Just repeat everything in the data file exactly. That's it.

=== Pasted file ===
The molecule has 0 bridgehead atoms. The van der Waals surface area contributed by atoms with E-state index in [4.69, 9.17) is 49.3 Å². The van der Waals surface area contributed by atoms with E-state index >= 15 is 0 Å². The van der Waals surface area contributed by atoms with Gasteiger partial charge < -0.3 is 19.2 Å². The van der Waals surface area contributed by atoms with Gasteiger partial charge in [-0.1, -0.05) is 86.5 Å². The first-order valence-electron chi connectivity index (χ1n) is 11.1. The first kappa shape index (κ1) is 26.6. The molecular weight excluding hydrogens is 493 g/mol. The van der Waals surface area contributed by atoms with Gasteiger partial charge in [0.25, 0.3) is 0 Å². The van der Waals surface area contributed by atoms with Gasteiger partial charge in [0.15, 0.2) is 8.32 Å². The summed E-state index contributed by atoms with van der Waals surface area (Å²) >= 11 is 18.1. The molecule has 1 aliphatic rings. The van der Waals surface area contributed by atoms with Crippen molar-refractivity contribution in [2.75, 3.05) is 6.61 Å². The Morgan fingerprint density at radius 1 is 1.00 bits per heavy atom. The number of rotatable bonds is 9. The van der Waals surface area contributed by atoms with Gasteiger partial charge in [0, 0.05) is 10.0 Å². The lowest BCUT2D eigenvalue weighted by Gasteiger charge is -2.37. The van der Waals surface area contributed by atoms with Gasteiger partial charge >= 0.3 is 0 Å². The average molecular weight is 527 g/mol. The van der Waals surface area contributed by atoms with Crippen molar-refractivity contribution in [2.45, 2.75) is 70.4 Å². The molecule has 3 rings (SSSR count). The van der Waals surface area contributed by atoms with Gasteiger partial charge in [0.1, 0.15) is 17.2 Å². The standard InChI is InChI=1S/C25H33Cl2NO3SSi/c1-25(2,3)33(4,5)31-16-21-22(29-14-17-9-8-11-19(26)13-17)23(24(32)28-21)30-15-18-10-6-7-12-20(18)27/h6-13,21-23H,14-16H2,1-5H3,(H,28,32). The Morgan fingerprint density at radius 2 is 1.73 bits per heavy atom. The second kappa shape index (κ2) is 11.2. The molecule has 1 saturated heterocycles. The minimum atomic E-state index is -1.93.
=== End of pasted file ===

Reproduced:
The molecule has 0 bridgehead atoms. The van der Waals surface area contributed by atoms with E-state index in [4.69, 9.17) is 49.3 Å². The van der Waals surface area contributed by atoms with E-state index >= 15 is 0 Å². The van der Waals surface area contributed by atoms with Gasteiger partial charge < -0.3 is 19.2 Å². The van der Waals surface area contributed by atoms with Gasteiger partial charge in [-0.1, -0.05) is 86.5 Å². The first-order valence-electron chi connectivity index (χ1n) is 11.1. The first kappa shape index (κ1) is 26.6. The molecular weight excluding hydrogens is 493 g/mol. The van der Waals surface area contributed by atoms with Gasteiger partial charge in [0.25, 0.3) is 0 Å². The van der Waals surface area contributed by atoms with Gasteiger partial charge in [0.15, 0.2) is 8.32 Å². The summed E-state index contributed by atoms with van der Waals surface area (Å²) >= 11 is 18.1. The molecule has 1 aliphatic rings. The van der Waals surface area contributed by atoms with Crippen molar-refractivity contribution in [2.75, 3.05) is 6.61 Å². The Morgan fingerprint density at radius 1 is 1.00 bits per heavy atom. The number of rotatable bonds is 9. The van der Waals surface area contributed by atoms with Gasteiger partial charge in [0, 0.05) is 10.0 Å². The lowest BCUT2D eigenvalue weighted by Gasteiger charge is -2.37. The van der Waals surface area contributed by atoms with Gasteiger partial charge >= 0.3 is 0 Å². The average molecular weight is 527 g/mol. The van der Waals surface area contributed by atoms with Crippen molar-refractivity contribution in [2.45, 2.75) is 70.4 Å². The molecule has 3 rings (SSSR count). The van der Waals surface area contributed by atoms with Gasteiger partial charge in [0.1, 0.15) is 17.2 Å². The standard InChI is InChI=1S/C25H33Cl2NO3SSi/c1-25(2,3)33(4,5)31-16-21-22(29-14-17-9-8-11-19(26)13-17)23(24(32)28-21)30-15-18-10-6-7-12-20(18)27/h6-13,21-23H,14-16H2,1-5H3,(H,28,32). The Morgan fingerprint density at radius 2 is 1.73 bits per heavy atom. The second kappa shape index (κ2) is 11.2. The molecule has 1 saturated heterocycles. The minimum atomic E-state index is -1.93.